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Naval reservists develop medical skills at Fort Drum (VIDEO)


FORT DRUM — With a mannequin’s life on the line, Navy Reserve sailors rushed from a simulated Humvee explosion through an obstacle course on post, creating the muscle memory for medical emergencies on the battlefield.

“All we can do is create a stressful, difficult environment, so that the training starts to take over, so that we can give them the best possible chance when they do deploy to be able to react correctly when somebody requires aid,” said Chief Petty Officer Sherman L. Price, of Operational Health Support Unit Portsmouth.

About 90 reservists from the unit went through the training Friday, joined by several Army soldiers from the post’s 10th Mountain Division, along with Air Force airmen.

Despite some differences in approach, Lt. Jair Bentos-Pereira, officer in charge of the Naval unit’s training, said the key was “speaking the same language.”

“When it comes down to saving a life ... there’s one focal point, and that’s making sure our boys and girls can make it out alive,” he said.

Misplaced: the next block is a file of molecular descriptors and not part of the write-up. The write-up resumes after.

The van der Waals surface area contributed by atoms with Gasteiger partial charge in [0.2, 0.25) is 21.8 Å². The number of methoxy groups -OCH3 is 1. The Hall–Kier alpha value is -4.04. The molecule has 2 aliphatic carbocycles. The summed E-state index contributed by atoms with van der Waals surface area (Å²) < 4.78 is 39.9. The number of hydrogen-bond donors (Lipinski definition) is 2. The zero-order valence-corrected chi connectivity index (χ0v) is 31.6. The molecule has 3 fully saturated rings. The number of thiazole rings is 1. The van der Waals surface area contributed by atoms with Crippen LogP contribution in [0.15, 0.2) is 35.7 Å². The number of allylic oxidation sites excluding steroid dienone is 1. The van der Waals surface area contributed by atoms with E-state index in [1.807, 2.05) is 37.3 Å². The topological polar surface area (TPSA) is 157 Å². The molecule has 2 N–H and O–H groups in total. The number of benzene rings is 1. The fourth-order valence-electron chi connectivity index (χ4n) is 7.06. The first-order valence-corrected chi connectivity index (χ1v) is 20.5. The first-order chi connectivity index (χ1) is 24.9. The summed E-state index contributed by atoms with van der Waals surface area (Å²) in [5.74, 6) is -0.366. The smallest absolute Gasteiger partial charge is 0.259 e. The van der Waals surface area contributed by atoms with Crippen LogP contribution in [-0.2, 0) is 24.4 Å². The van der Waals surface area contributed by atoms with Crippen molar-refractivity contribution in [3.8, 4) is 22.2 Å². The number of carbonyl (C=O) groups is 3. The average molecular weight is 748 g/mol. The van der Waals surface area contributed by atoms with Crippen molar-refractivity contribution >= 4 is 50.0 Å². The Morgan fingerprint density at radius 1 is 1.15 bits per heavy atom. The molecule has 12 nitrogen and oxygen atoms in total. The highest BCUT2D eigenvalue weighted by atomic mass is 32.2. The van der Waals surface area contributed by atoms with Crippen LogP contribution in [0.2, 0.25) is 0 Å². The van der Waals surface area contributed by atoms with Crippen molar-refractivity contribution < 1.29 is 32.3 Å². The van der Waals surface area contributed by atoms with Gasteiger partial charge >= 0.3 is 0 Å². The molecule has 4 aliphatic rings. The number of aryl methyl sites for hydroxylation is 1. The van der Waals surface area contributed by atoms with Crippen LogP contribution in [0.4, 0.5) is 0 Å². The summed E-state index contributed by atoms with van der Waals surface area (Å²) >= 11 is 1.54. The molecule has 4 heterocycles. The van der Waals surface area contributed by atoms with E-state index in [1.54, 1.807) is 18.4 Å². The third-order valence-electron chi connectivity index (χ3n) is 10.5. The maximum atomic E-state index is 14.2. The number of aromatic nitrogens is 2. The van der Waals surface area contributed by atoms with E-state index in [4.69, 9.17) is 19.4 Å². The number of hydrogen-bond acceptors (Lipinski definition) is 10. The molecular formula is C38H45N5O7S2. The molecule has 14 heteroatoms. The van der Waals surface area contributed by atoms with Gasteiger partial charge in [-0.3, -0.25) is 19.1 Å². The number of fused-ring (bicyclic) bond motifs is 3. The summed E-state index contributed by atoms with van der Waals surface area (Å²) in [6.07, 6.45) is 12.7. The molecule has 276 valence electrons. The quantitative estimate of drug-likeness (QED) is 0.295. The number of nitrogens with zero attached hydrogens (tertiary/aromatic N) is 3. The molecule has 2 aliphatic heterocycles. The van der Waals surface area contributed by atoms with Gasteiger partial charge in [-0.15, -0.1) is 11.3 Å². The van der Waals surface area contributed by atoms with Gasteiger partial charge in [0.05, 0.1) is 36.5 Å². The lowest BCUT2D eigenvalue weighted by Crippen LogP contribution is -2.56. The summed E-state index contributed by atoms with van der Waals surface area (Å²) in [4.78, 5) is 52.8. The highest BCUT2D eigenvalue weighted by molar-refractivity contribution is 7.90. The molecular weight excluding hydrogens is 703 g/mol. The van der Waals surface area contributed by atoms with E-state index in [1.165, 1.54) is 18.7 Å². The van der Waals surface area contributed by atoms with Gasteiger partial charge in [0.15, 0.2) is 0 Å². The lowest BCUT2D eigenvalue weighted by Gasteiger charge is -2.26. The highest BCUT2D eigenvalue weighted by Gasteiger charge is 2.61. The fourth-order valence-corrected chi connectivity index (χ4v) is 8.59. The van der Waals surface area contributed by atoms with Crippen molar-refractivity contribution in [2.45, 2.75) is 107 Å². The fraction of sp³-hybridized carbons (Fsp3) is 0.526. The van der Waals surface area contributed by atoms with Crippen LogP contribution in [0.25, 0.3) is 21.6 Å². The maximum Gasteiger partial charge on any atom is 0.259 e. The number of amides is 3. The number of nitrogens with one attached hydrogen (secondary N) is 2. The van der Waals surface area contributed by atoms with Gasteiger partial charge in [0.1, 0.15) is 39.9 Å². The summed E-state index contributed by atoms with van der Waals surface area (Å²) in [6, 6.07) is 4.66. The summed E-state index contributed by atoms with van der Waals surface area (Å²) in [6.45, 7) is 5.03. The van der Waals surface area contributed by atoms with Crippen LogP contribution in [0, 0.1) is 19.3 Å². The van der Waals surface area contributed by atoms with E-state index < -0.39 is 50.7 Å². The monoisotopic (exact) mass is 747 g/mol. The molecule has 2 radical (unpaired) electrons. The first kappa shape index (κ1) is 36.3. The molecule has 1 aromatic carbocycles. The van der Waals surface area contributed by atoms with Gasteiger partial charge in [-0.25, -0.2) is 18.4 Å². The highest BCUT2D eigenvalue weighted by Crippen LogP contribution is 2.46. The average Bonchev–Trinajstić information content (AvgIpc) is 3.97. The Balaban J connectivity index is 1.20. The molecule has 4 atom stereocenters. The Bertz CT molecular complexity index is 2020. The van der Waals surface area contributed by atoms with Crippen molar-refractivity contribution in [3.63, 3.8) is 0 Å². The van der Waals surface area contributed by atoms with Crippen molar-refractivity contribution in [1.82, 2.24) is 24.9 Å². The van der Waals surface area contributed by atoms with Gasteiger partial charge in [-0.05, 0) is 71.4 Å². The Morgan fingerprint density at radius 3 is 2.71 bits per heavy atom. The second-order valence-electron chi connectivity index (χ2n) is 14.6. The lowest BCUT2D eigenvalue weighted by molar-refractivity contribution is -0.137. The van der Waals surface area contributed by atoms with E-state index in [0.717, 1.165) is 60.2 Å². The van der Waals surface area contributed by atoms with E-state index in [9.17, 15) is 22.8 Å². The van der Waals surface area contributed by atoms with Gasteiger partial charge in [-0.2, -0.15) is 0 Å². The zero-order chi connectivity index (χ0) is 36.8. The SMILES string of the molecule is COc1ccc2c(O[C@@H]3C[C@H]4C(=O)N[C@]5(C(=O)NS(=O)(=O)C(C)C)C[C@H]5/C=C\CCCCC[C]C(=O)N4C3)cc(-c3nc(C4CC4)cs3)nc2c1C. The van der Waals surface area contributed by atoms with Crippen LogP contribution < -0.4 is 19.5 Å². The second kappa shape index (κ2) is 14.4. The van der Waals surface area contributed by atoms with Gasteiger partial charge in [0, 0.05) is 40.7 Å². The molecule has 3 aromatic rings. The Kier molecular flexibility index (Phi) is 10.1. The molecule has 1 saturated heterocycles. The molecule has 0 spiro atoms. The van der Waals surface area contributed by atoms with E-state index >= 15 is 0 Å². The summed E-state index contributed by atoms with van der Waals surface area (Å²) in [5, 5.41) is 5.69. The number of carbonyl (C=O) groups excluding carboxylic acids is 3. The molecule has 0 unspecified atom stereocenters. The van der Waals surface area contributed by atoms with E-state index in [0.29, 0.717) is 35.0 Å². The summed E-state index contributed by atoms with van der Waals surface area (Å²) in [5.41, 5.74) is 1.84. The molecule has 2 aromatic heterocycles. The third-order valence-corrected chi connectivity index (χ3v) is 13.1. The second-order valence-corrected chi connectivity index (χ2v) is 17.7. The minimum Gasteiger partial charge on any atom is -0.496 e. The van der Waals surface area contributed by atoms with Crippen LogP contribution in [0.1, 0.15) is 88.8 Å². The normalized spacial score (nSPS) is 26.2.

In their early training, the groups showed some signs of their inexperience with the carries, as they handled pressure from a collection of overseeing personnel and a loud recording of weapons fire and explosions.

One group struggled with the hand positioning for its stretcher, while another group ran its stretcher into a tree. A later combined group got an extra dose of verbal encouragement after a slow trip through the course.

“The environment is challenging enough without the noise, the fireworks, bells and whistles,” Lt. Bentos-Pereira said.

Despite the early faults, the foundational learning process is key for when personnel are called upon overseas, he said.

“Once the casualty comes in, basically it’s a finely oiled machine,” Lt. Bentos-Pereira said. “Everybody knows what they need to do, and it’s knowing your part, where you fit in.”

After clearing the course, the troops rushed to the post’s Medical Simulation Training Center. The center has $61,000 mannequins that recreate elements of battlefield care, including programmable injuries and mannerisms such as impacted breathing and blinking.

“When they do something with the mannequin, they should see the effect of that almost immediately,” said Brian J. Peplinski, who operated the simulation training.

This year is the second that the Naval Reserve unit has come to post. After a week of training, the unit will conclude its training locally this week.

Video from the training event can be found at

Naval Reserve medical training at Fort Drum

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